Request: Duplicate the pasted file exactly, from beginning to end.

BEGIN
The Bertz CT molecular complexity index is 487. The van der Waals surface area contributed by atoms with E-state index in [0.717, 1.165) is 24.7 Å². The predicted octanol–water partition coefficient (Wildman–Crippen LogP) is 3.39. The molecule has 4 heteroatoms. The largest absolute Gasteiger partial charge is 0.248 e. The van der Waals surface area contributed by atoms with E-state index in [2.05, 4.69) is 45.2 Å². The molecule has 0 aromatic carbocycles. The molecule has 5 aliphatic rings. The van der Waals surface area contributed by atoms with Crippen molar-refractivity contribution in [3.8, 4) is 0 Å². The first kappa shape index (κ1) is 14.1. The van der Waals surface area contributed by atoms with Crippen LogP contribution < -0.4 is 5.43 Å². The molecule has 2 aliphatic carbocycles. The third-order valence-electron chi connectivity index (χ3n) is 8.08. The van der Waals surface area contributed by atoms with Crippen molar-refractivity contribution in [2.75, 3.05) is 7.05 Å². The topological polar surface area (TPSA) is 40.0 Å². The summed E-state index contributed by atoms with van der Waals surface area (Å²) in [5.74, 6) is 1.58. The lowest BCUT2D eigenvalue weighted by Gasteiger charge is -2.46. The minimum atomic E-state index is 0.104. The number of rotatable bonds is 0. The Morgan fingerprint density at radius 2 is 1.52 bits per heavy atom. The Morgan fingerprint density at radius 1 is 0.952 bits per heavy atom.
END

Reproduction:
The Bertz CT molecular complexity index is 487. The van der Waals surface area contributed by atoms with E-state index in [0.717, 1.165) is 24.7 Å². The predicted octanol–water partition coefficient (Wildman–Crippen LogP) is 3.39. The molecule has 4 heteroatoms. The largest absolute Gasteiger partial charge is 0.248 e. The van der Waals surface area contributed by atoms with E-state index in [2.05, 4.69) is 45.2 Å². The molecule has 0 aromatic carbocycles. The molecule has 5 aliphatic rings. The van der Waals surface area contributed by atoms with Crippen molar-refractivity contribution in [3.8, 4) is 0 Å². The first kappa shape index (κ1) is 14.1. The van der Waals surface area contributed by atoms with Crippen LogP contribution < -0.4 is 5.43 Å². The molecule has 2 aliphatic carbocycles. The third-order valence-electron chi connectivity index (χ3n) is 8.08. The van der Waals surface area contributed by atoms with Crippen molar-refractivity contribution in [2.75, 3.05) is 7.05 Å². The topological polar surface area (TPSA) is 40.0 Å². The summed E-state index contributed by atoms with van der Waals surface area (Å²) in [5.74, 6) is 1.58. The lowest BCUT2D eigenvalue weighted by Gasteiger charge is -2.46. The minimum atomic E-state index is 0.104. The number of rotatable bonds is 0. The Morgan fingerprint density at radius 2 is 1.52 bits per heavy atom. The Morgan fingerprint density at radius 1 is 0.952 bits per heavy atom.